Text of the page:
Traverse City Record-Eagle

Business

May 3, 2014

Ag Forum: Emergency planning on the farm

Dotting the landscape along rolling Leelanau County roads, red address markers are interspersed among the standard green address markers found next to nearly every resident’s mailbox statewide.

Rather than displaying a numerical address, the red signs contain a code consisting of letters and numbers and seem to be randomly spaced along the road. So, what exactly is the purpose of the red address signs?

Upon further observation, the signs are found next to the orchards, vineyards, and farm fields scattered throughout the county. Each sign represents an emergency plan filed by the grower with First Responders. Developing an emergency plan is a proactive step taken by growers to handle any number of agricultural accidents that could take place on their property.

“A plan outlines the specific procedures to be utilized for both off-site responders and growers/employees when responding to a hazardous materials incident at their facility,” says Tom Skowronski, emergency management director for Leelanau County. “Oftentimes, we see growers realize there are little things they can do themselves to reduce or eliminate the risk of accidental spills or releases when they follow the guidelines provided to them in the workbooks.”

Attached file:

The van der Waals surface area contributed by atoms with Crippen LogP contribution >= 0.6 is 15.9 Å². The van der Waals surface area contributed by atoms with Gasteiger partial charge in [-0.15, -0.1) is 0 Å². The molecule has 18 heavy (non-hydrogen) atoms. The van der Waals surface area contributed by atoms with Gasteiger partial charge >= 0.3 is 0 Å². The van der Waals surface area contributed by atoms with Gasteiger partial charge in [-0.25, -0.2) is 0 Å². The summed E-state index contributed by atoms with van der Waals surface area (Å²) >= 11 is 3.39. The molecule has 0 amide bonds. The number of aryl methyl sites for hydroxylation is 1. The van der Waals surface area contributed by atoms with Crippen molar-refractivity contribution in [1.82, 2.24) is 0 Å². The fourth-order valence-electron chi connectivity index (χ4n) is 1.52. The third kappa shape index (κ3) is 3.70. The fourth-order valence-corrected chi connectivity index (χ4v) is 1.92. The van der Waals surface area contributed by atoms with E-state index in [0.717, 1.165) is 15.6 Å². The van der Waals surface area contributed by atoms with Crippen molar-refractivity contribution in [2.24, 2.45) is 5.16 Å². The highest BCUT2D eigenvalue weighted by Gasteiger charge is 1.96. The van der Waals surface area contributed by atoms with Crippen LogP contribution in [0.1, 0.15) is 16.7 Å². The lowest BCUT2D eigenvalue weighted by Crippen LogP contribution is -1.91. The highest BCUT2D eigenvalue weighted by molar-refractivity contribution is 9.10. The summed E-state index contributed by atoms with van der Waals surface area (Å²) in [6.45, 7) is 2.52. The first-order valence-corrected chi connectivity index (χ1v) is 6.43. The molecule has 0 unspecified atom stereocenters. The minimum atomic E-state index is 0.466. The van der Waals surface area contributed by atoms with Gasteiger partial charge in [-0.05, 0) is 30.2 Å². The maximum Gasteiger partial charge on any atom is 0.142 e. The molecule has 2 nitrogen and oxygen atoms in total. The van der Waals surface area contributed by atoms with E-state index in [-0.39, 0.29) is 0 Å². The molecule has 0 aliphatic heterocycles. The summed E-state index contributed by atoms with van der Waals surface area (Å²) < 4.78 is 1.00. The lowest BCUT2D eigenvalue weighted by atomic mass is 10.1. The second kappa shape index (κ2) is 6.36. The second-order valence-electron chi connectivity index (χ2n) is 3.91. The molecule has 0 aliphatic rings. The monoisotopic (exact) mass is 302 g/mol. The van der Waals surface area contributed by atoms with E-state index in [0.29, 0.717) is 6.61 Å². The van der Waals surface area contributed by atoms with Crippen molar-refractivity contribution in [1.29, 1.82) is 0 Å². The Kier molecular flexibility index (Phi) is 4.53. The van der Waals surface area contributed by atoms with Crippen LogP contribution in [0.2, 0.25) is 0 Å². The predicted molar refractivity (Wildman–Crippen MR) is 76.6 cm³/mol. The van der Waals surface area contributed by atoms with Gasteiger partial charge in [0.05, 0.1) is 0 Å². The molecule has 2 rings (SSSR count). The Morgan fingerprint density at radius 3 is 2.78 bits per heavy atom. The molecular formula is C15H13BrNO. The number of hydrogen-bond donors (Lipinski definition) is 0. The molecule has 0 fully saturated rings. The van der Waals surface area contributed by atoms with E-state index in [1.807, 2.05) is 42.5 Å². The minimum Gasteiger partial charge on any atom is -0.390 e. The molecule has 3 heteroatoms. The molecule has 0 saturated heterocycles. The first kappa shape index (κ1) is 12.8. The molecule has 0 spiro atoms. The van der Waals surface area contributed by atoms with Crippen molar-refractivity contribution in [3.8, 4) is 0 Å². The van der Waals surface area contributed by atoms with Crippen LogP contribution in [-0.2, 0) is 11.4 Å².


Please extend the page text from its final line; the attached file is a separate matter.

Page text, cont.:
The workbook utilized by local growers was created by Michigan State University Extension (Extension Bulletin E-2575) and provides a practical step-by-step guide for growers to map out their operation and outline the necessary response to any accident that could occur on their property. The grower can take simple steps, such as creating spill kits containing personal protective equipment, absorbent material (Oil Dri or kitty litter), a shovel, and a fire extinguisher suitable for petroleum or chemical fires and keeping these kits accessible wherever hazardous products are stored.

Another component of an emergency plan is a map outlining all buildings and structures on the farm. This includes identifying where hazardous products are stored, the location of water access from a well or surface water, and where the electrical shut off is located. Agricultural chemicals are often the most significant farm risk, and growers should update their emergency plan whenever there is a change in storage location or quantity or type of chemicals found onsite. A complete plan filed with First Responders assures growers are in line with Michigan’s Firefighter “Right To Know” Law and includes the possibility of reducing insurance premiums for growers.

County Local Emergency Planning Committees will assist growers. Growers can contact their emergency management director or their local Michigan Agriculture Environmental Assurance Program (MAEAP) Technician for assistance in completing an emergency plan.

Jessica Rasch is a Michigan Agriculture Environmental Assurance Program technician with the Grand Traverse Conservation District.

 

 

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